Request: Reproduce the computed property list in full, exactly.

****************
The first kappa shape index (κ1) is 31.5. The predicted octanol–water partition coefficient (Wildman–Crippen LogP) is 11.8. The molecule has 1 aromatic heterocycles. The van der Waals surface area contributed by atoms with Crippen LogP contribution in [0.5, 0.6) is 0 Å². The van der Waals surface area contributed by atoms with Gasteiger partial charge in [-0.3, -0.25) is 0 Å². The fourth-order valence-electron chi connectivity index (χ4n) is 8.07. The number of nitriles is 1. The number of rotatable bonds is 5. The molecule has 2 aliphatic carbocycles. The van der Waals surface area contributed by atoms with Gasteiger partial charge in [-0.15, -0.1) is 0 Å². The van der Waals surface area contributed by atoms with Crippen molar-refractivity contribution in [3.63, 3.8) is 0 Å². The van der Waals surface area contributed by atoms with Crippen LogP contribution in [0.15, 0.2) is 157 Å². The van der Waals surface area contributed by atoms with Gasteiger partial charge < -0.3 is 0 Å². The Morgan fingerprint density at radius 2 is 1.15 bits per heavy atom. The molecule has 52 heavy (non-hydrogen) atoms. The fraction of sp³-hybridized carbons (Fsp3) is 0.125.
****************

The first kappa shape index (κ1) is 31.5. The predicted octanol–water partition coefficient (Wildman–Crippen LogP) is 11.8. The molecule has 1 aromatic heterocycles. The van der Waals surface area contributed by atoms with Crippen LogP contribution in [0.5, 0.6) is 0 Å². The van der Waals surface area contributed by atoms with Gasteiger partial charge in [-0.3, -0.25) is 0 Å². The fourth-order valence-electron chi connectivity index (χ4n) is 8.07. The number of nitriles is 1. The number of rotatable bonds is 5. The molecule has 2 aliphatic carbocycles. The van der Waals surface area contributed by atoms with Gasteiger partial charge in [-0.15, -0.1) is 0 Å². The van der Waals surface area contributed by atoms with Crippen molar-refractivity contribution in [3.63, 3.8) is 0 Å². The van der Waals surface area contributed by atoms with Crippen LogP contribution in [0.15, 0.2) is 157 Å². The van der Waals surface area contributed by atoms with Gasteiger partial charge < -0.3 is 0 Å². The Morgan fingerprint density at radius 2 is 1.15 bits per heavy atom. The molecule has 52 heavy (non-hydrogen) atoms. The fraction of sp³-hybridized carbons (Fsp3) is 0.125.